Deposit deadlines? There are some dangerous false interpretations making the rounds. Hopefully, your buyers won’t fall into the trap. The consequences can be severe if they rely on inaccurate interpretations.
ORLANDO, Fla. – It’s fascinating working on the Florida Realtors Legal Hotline. We hear all sorts of issues and see trends develop, one five-minute call at a time. Sometimes, these trends are positive. Sometimes, however, they are concerning.
One trend I’ve noticed lately is people who adamantly insist that the deadline for a buyer to make a deposit is always calculated using business days. Sometimes it’s the caller, and sometimes they’re quoting someone who claims to be an authority.
What’s the actual answer? It depends on the contract the buyer signed.
Florida Realtors/Florida Bar Residential Contract for Sale and Purchase (and the “AS IS” version)
This is the most popular form contract used in Florida, so we’ll spend the most time on this one. The most recent version dated October 2021 has some slight changes to the date-counting section, so you may want to review it if you haven’t already.
Section 18, Standard F begins with the simple sentence, “Calendar days, based on where the Property is located, shall be used in computing time period.” There is no mention of business days anywhere in the section. There is an automatic extension if a time period or date ends or occurs on a weekend or national legal public holiday (or a day when that holiday is observed).
Using the deposit deadline as an example, if the deposit is due on a weekday, that’s the deadline. Since we’re using calendar days, they end at 11:59 p.m. So, if the effective date is Monday, and the buyer has 3 days to make the deposit, it’s due no later than 11:59 p.m. on Thursday.
If the effective date is Wednesday, though, the third day after the effective date would be Saturday. Therefore, the deadline would be automatically extended to Monday. In the rare event that Monday is a national legal public holiday (or a day when that holiday is observed), then the deadline would end at 11:59 p.m. on Tuesday.
Here’s the clause in its entirety:
F. TIME: Time is of the essence in this Contract. Calendar days, based on where the Property is located, shall be used in computing time periods. Other than time for acceptance and Effective Date as set forth in Paragraph 3, any time periods provided for or dates specified in this Contract, whether preprinted, handwritten, typewritten or inserted herein, which shall end or occur on a Saturday, Sunday, national legal public holiday (as defined in 5 U.S.C. Sec. 6103(a)), or a day on which a national legal public holiday is observed because it fell on a Saturday or Sunday, shall extend to the next calendar day which is not a Saturday, Sunday, national legal public holiday, or a day on which a national legal public holiday is observed.
Could the caller be thinking of a different rule, like a license law deadline?
My hunch is that this is where the confusion originated since the following deadlines are always calculated using business days. If a sales associate receives any deposit, the associate must “deliver the same to the broker or employer no later than the end of the next business day following receipt of the item to be deposited.” F.A.C. 61J2-14.009.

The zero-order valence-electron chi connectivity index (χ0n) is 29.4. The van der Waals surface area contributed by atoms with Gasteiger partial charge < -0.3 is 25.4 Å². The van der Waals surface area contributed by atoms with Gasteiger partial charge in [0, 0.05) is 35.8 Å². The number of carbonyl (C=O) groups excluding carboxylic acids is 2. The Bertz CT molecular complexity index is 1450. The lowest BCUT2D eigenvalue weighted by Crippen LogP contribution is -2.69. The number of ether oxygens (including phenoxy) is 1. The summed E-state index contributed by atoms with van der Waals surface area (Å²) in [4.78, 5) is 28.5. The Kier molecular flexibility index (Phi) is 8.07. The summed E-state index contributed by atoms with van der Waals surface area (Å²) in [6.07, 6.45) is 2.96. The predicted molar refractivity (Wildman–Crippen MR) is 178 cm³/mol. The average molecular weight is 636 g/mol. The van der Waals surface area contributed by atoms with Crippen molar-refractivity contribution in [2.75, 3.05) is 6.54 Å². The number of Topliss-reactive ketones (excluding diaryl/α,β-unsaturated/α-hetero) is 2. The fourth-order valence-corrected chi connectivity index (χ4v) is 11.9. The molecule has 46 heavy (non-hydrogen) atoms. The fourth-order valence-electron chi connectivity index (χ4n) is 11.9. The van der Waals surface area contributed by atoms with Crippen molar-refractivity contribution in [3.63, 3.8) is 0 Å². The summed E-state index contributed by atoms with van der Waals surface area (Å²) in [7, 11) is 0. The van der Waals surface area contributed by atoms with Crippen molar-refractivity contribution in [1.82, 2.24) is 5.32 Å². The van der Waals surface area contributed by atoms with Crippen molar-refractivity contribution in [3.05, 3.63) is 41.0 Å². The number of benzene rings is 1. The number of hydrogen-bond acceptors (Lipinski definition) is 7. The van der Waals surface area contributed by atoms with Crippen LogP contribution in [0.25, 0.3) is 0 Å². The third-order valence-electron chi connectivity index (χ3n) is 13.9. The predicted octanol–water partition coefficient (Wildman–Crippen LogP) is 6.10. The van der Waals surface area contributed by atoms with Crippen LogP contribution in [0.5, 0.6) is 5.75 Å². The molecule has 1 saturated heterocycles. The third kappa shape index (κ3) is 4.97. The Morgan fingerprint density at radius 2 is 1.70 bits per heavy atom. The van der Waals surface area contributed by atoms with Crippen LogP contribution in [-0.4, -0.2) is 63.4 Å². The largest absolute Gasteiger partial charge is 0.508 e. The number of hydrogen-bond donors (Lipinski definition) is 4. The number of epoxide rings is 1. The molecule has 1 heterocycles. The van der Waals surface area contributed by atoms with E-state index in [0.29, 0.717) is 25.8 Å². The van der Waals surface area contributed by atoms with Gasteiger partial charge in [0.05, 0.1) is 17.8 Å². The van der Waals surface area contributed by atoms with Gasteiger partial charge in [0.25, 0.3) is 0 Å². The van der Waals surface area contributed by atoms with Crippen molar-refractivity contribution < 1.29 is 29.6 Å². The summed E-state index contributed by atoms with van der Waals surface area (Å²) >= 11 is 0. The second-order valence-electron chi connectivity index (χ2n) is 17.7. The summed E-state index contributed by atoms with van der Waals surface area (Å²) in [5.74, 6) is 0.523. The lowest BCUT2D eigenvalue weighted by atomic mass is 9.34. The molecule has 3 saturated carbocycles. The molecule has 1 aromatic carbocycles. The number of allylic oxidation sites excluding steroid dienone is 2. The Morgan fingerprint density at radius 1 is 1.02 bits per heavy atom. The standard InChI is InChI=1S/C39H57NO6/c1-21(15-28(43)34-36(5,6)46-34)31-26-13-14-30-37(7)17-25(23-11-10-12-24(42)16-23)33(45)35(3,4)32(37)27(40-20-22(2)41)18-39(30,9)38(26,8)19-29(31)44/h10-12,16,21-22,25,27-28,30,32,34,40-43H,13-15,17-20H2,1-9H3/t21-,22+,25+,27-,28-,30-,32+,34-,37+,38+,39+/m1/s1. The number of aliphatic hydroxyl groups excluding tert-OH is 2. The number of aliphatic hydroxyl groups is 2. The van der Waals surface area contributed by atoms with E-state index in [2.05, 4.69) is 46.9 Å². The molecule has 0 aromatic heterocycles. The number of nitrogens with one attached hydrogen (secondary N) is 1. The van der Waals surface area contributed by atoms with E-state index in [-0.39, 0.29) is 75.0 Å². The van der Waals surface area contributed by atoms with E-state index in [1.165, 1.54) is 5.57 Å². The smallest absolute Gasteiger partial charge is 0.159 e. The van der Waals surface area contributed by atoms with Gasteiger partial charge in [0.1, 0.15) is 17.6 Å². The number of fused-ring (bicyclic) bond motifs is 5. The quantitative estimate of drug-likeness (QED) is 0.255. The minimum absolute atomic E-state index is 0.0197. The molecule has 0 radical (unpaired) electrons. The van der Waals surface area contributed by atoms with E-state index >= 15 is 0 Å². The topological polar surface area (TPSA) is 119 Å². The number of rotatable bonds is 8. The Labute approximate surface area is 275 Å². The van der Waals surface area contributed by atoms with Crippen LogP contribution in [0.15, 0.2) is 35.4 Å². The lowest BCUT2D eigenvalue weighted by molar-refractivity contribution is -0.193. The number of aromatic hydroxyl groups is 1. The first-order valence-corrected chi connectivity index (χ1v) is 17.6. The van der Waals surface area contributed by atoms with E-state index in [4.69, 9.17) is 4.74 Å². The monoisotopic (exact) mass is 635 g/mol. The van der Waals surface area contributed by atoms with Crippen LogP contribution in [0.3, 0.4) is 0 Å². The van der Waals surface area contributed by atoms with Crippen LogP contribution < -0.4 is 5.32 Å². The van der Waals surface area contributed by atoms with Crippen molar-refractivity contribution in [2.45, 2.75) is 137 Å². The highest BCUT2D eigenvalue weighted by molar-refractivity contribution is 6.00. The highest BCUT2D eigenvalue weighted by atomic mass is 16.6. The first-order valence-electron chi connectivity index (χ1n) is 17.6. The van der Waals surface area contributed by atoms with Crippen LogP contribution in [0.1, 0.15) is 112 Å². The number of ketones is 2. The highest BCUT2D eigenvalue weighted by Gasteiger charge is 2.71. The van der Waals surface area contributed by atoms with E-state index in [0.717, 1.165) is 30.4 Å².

Brokers, on the other hand, must “immediately” deliver any deposits to the appropriate destination. F.A.C. 61J2014.008 defines “immediately” as the end of the third business day following receipt of the item to be deposited. Note that the clock would begin the day after the broker OR associate (or possibly another employee) received the funds.
Remember, though, that the licensee obligations are to satisfy FREC rules and have nothing to do with the contract a buyer signed. As we saw, if the buyer is using a FR/BAR contract, their deadline will be calculated in calendar days.
There is a nuanced question: Once the buyer delivered a deposit to their broker or associate, is that fact good enough to claim the deposit has been made under the FR/BAR contract? While this could potentially be an argument, I wouldn’t count on it if I were a buyer. The FR/BAR contract provides the deposit has been “made payable and delivered to ‘Escrow Agent’ named below [by the deadline].” I would certainly want to make sure the actual Escrow Agent has the funds well in advance of the deadline.
What about other contracts?
There are numerous ways to calculate time in contracts. My personal favorite is to keep things simple when you can. Just pick a date and time. For example, “The Buyer’s Deposit must be made payable and delivered to Escrow Agent no later than 5:00 p.m. on March 21.”
If you look at the Florida Realtors Commercial Contract or Vacant Land Contract, these do not currently match the FR/BAR calculation. Both use business days for time periods of five days or less, but calendar days for periods of six days or more. Their clauses also include an automatic extension for time periods that end on Saturday, Sunday, or a national legal holiday. There’s one slight difference from the FR/BAR automatic extensions, though, since the deadline would end at 5:00 p.m. (not 11:59 p.m.).
Of course, other contracts can have all sorts of other ways to calculate deadlines and may even include different penalties for missing those deadlines than what you’re accustomed to seeing. Hopefully, you can see the importance of inviting a buyer or seller to carefully read any contract to understand the rules they agree to when using that particular contract.
They can always retain the services of a real estate attorney to better understand all the terms and protect their interests. This is a particularly good idea when the stakes are high (large deposit), or if the party on the other side seems litigious or aggressive.
Joel Maxson is Associate General Counsel for Florida Realtors
Note: Advice deemed accurate on date of publication
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